Contamination problem for tunnel

A clean-up notice has been handed to a key Napthine government department, over badly contaminated land in North Fitzroy that lies in the path of the East West Link freeway.

‘‘My community will have to cop it,’’ – Richard Wynne

Contaminated groundwater from the former Fitzroy Gasworks site is in the path of the planned $6 billion-$8 billion freeway tunnel. Cleaning up the site and groundwater has previously been assessed as costing at least $50 million. The former gas works is at the corner of Smith Street and Alexandra Parade in North Fitzroy.

Town gas was manufactured on-site from coal between 1861 and 1927, after which the site was used by the defence department to produce machine gun carriers and armoured vehicles until the 1960s.

Significant amounts of badly contaminated soil and groundwater remain beneath the site.

The Environment Protection Authority has demanded that Treasury, which is ultimately responsible for the site, complete an initial clean-up plan by the end of May or risk a $300,000 fine.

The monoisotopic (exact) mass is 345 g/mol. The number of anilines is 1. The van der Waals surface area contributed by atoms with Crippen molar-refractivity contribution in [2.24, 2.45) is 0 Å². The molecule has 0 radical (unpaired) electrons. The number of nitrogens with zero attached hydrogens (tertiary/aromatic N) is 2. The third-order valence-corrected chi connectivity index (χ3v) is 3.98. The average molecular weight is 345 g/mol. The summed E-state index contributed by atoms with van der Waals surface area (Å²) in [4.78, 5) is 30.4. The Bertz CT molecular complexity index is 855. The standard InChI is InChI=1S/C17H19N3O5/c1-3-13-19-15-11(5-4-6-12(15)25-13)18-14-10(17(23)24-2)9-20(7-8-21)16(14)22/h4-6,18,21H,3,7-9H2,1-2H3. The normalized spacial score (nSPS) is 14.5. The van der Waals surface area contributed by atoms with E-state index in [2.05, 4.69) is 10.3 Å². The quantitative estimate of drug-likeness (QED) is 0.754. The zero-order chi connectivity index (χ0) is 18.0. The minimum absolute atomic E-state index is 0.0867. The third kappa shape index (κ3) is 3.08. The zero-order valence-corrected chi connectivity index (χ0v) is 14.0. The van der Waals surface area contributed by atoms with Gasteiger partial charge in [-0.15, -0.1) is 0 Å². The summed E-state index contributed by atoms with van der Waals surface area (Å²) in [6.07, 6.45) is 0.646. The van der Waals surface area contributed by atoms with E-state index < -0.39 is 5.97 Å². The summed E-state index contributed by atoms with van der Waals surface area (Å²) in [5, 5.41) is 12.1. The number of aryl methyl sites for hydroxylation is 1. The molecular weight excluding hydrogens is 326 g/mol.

The authority has also demanded Treasury give it a plan to monitor the contaminated groundwater at the site by November.

The clean-up notice was tabled last week on the first day of planning department hearings into the government’s proposed East West Link, which will join the Eastern Freeway in Clifton Hill to CityLink in Flemington.

Plans for the project show the freeway tunnel running through the southern tip of the former gasworks.

The clean-up notice says that, if the site was redeveloped for residential use, ”the calculated risks for potential future residents is considered to be high and unacceptable” if the land is left untreated.

Chemicals underneath the site that could be released when freeway construction works start include coal tar, ammonia, cyanide and benzene in the soil and groundwater beneath the old gasworks.

Reports for the government’s road authority found that managing the contaminated groundwater and soils should be possible during construction of the tunnel through the area without a costly clean-up of contaminated materials.

A government spokeswoman said dealing with contamination was commonplace on major construction jobs in the inner city.

“The builders of East West Link will have a range of measures in place to ensure any contamination is appropriately dealt with,” she said.

But the local MP for the area, Labor’s Richard Wynne, said the Napthine government’s proposed tunnel would go ’’through one of the most highly contaminated sites in Melbourne’’.

‘‘My community will have to cop it,’’ he said. ‘‘Not only will this dud project cost a lot and not do much, it could put the health of my residents at risk.